On October 3, 1789, America’s first President under the 1787 Constitution, George Washington, issued a historic Thanksgiving Proclamation. Congress had instructed him to “recommend to the People of the United States a day of public thanksgiving and prayer to be observed by acknowledging with grateful hearts the many signal favors of Almighty God.” This he did. Many consider this the nation’s first Thanksgiving Proclamation. But was it? Well, that depends.
There had been many previous days of a general giving of thanks in America’s history, some bearing little relation to our present holiday. Many took place long before America was a country, under the reign of the monarchs of England. A 1678 document from Boston set a day of “fasting and prayer” for November 21 of that year for the “obtaining of the Lord’s gracious expression of himself unto, and continuance with us…” Likewise, in 1721, then-Governor of Massachusetts Gurdon Saltonstall issued “a Proclamation for a Publick Thanksgiving,” also in November. There are some who point to early Spanish celebrations during the 16th century, but these have little to do with what we celebrate today.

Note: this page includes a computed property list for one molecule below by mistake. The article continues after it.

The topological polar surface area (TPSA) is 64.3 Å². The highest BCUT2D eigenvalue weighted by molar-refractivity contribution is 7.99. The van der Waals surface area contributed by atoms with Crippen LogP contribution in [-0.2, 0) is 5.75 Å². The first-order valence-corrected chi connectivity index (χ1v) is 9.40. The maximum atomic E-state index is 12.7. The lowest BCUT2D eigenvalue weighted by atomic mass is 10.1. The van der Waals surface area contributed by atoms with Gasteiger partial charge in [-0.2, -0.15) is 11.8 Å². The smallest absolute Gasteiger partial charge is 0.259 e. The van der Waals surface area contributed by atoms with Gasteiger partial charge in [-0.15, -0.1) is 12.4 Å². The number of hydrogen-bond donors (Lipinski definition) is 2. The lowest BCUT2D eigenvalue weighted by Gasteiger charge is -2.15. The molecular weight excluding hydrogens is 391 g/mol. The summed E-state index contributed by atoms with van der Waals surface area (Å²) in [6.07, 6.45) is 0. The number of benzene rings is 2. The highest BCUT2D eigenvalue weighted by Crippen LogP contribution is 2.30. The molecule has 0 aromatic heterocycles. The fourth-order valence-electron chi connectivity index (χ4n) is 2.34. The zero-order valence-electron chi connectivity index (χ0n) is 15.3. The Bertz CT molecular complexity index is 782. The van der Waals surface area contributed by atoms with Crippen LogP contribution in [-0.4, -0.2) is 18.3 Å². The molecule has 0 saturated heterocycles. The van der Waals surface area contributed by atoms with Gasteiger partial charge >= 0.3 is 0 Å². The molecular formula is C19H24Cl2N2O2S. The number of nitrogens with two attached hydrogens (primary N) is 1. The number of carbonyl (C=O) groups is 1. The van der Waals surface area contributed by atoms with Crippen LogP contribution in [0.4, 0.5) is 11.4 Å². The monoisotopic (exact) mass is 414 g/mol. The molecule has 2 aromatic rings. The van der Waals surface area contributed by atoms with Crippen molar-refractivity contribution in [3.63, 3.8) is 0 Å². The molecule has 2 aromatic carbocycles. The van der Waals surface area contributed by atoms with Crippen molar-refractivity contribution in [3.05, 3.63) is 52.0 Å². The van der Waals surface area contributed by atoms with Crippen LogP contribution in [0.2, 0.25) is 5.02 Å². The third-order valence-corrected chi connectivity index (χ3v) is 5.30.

So when was the first Thanksgiving Day as we know it now? Here are a few options. You be the judge.
1) The Pilgrim harvest feast of 1621 is the inspiration for our holiday today. But a larger and more organized event in 1623 was the first recorded religious day of thanks for the new arrivals.
2) The first national Thanksgiving Day after the country declared its independence was set forth by President of the Continental Congress Henry Laurens. Laurens set aside a Thursday in December of 1777 to thank God for the victory at Saratoga over General Burgoyne’s Army, a major accomplishment for the upstart colonists.